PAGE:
Flooding prevention: glacial lake outbursts
Jökulhlaup modelling in Greenland
11 July 2016
Quincey and Jonathan Carrivick report on how glacial lake outbursts can be modelled in unprecedented detail, offering lessons for flood prevention
The largest floods ever to have occurred on Earth are known to have been outbursts from glacial lakes, and they continue to threaten many towns and villages downstream of ice-sheet margins and mountain glacier termini. Outburst floods are increasing in both frequency and magnitude, but modellers and flood prevention engineers trying to predict inundation levels now have a new tool at their disposal.
Structure from Motion (SfM) provides hyperscale landscape models with unlimited temporal frequency and centimetric point density and accuracy, offering unprecedented detail with which to model flood events. The models are based on images acquired by nothing more than a standard compact camera.
Figure 1: Model of a gorge
In western Greenland, outburst floods or jökulhlaups are a relatively common phenomenon. Some ice-dammed lakes that abut the margin of the Greenland ice-sheet drain periodically, following a cycle that is characterised by between five and 10 years of discrete drainage events and subsequently long periods – in excess of a decade – of lake refilling. One such lake near the town of Kangerlussuaq, or in Danish Sondre Stromfjord, recently started a jökulhlaup cycle after a 20-year period of inactivity. Tourist roads, major bridges and even a 20-tonne mechanical excavator have all fallen victim to this latest round of sudden and unpredicted floods.
Resolving the data
Despite the clear impact that these high-magnitude events have on people, property and infrastructure, models of flood progress and extent are often constrained by relatively coarse terrain data. Part of the problem is the inaccessibility of the terrain and the need to make repeated surveys so as to update changes in channel shape from erosion and sedimentation.
These kinds of survey depend on traditional procedures that are both time-consuming and expensive to carry out. Remote and automated approaches for acquiring reliable topographic data can therefore prove particularly valuable in such terrain.
Most people are already familiar with airborne and terrestrial laser scanning and the quality of earth surface elevation data that these approaches can supply. But the cost of the technology is restrictive for most research projects, with short-term rental charges running into thousands of pounds even before data processing has begun.
SfM is an image-based method that has come to prominence in geoscientific applications over the last five years, being low in cost, flexible in terms of data acquisition requirements and easy to run through post-processing. The accuracy and density of the resulting digital elevation data are also routinely comparable with those acquired by terrestrial laser scanners.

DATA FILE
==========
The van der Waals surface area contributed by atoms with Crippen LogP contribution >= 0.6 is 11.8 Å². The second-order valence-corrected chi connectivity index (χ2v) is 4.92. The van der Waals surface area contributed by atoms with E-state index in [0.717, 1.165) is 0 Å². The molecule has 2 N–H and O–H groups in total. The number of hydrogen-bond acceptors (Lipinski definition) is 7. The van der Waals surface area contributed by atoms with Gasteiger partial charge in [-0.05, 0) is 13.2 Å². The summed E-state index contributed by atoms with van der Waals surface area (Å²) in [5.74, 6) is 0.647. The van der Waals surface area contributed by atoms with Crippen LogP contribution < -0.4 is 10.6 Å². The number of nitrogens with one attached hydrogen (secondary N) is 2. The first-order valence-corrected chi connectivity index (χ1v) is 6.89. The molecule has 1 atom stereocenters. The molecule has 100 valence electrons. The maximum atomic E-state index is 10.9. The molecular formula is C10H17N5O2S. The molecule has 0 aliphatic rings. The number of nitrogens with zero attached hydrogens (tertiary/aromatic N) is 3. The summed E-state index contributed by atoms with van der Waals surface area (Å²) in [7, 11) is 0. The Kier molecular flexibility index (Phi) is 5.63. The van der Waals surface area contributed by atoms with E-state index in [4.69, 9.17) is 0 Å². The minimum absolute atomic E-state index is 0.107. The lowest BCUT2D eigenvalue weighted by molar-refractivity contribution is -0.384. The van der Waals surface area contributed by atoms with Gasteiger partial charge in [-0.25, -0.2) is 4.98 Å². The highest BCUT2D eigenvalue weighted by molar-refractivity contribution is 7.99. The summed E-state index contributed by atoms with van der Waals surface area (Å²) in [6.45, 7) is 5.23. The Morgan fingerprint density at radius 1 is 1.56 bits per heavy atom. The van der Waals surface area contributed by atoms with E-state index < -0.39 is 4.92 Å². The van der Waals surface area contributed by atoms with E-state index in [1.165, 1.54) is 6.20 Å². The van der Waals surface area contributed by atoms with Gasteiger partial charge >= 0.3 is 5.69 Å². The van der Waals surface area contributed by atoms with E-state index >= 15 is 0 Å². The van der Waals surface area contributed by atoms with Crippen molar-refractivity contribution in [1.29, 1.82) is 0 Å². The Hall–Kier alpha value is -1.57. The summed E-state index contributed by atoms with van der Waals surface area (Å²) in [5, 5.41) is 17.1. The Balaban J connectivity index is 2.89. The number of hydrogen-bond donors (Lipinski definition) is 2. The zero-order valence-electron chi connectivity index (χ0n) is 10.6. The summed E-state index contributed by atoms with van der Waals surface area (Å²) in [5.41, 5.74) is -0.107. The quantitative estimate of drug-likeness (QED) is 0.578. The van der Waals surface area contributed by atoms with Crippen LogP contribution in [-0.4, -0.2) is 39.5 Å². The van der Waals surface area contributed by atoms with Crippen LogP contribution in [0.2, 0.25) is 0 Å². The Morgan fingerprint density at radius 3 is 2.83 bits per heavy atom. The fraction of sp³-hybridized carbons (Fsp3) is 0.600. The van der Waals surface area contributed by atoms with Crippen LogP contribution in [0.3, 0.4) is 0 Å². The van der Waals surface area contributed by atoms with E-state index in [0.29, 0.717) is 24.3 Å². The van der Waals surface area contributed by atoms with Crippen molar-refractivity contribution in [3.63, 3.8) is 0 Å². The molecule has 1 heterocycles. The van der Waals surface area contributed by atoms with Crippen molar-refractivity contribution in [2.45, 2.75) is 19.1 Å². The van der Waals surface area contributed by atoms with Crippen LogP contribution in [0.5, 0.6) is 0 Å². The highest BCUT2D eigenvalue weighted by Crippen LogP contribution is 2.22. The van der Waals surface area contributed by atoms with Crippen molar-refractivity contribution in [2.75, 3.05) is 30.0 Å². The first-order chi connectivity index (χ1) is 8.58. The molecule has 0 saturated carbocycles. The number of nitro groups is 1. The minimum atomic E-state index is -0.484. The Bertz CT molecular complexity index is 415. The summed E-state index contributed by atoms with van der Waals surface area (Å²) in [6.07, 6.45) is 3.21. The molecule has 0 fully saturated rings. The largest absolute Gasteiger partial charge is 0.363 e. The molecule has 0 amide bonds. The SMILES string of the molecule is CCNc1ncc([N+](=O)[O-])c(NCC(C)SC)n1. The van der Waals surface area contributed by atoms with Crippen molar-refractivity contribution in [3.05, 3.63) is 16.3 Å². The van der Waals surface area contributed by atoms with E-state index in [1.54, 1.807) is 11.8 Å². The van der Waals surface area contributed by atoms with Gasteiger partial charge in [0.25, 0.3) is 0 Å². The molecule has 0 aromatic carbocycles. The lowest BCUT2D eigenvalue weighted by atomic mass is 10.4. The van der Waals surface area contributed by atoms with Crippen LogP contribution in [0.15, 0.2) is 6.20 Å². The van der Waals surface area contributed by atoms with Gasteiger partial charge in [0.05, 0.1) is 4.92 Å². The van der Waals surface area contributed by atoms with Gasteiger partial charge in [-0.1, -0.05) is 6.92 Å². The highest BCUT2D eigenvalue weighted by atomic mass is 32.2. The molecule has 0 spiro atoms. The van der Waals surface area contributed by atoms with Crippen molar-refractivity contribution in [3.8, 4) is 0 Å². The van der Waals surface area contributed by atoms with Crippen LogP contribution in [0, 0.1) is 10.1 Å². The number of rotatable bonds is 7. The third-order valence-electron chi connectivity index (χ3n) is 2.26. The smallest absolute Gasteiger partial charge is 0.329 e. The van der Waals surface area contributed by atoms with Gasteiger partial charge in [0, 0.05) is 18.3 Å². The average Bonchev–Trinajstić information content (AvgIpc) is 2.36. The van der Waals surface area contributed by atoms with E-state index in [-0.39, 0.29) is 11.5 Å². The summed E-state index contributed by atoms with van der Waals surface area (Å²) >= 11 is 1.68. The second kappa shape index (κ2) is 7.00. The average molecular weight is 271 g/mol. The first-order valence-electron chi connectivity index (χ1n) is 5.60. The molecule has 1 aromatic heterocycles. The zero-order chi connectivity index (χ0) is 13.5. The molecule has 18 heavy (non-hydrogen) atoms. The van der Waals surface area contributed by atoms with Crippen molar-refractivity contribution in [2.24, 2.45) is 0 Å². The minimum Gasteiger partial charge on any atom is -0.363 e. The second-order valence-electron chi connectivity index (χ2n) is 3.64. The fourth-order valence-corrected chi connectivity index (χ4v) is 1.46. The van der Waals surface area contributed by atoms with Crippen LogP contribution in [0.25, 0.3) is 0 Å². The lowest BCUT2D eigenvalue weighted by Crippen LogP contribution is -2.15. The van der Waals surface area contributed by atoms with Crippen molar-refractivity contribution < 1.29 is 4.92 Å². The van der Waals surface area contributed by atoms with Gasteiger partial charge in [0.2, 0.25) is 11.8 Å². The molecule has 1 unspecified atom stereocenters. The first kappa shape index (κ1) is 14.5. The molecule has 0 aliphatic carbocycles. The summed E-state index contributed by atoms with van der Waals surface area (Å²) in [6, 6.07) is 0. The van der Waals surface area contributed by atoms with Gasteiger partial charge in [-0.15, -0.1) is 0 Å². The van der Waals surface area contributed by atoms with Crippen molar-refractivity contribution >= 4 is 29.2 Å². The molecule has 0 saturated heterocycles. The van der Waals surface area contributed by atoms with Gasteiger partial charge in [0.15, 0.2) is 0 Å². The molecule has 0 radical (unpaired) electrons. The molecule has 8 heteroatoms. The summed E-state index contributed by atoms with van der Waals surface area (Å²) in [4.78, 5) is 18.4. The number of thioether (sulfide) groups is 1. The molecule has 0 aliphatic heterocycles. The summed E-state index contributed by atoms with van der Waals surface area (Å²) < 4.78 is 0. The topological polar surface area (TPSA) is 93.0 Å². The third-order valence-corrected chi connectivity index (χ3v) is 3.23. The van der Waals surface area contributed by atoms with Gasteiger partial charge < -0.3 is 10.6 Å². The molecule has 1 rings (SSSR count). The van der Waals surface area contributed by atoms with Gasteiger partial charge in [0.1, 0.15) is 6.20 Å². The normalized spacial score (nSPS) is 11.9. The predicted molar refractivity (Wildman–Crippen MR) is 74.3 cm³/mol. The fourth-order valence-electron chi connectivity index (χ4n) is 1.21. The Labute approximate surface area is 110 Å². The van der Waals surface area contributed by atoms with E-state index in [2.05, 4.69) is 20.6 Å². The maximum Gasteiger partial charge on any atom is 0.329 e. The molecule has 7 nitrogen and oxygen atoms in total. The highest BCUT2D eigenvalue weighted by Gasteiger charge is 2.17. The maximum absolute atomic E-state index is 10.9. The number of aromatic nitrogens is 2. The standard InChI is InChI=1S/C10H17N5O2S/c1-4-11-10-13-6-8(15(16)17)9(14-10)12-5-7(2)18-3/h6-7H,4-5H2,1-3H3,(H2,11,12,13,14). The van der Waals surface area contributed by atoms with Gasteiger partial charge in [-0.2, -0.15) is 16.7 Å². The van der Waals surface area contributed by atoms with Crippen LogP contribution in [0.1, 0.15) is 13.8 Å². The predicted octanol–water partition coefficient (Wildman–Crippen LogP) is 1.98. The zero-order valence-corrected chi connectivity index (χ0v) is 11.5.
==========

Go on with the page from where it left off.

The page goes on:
The application uses images acquired from multiple viewpoints to determine the three-dimensional geometry of a surface, a method that diverges significantly from traditional photogrammetry in two main ways. First, it uses a new generation of image-matching algorithms that allow for unstructured image acquisition – indeed, SfM typically uses hundreds of images to model a terrain surface rather than just several, as in traditional photogrammetry.
Figure 2: Flood route in Greenland
Second, ground control points (GCPs), which are used to scale and orientate the resulting point-cloud data, are introduced as one of the final steps in the photogrammetric process rather than one of the first. This means the final quality of the digital elevation model relies less on the quality and distribution of those GCPs and this can be beneficial in areas that are hard to access with a differential GPS.
The SfM processing chain varies slightly between software, but commonly follows several main steps. First, homologous ‘keypoints’ are matched between photographs, so that the basic scene geometry can be constructed.
Second, those keypoints are refined by excluding those that do not conform to a perfect geometric model, then assessing the proximity and relation of the remainder to neighbouring ones. Camera orientations and geometries and 3D object point coordinates are adjusted iteratively to provide a coarse point cloud.
Third, three-dimensional coordinates are calculated for all pixels in the images used in the scene reconstruction, yielding a dense point cloud that comprises one to two orders of magnitude more points than the coarse cloud. Finally, the 3D model is georeferenced and filtered.
Perhaps the most challenging part of the whole workflow is to capture the appropriate images in the first instance. Many users fall into the trap of acquiring a large number of images from a handful of places rather than taking single shots at many different locations. Indeed, the algorithm requires the camera’s ‘motion’ so as to resolve the terrain geometry. This can be quite challenging in remote terrain or areas of extreme topography.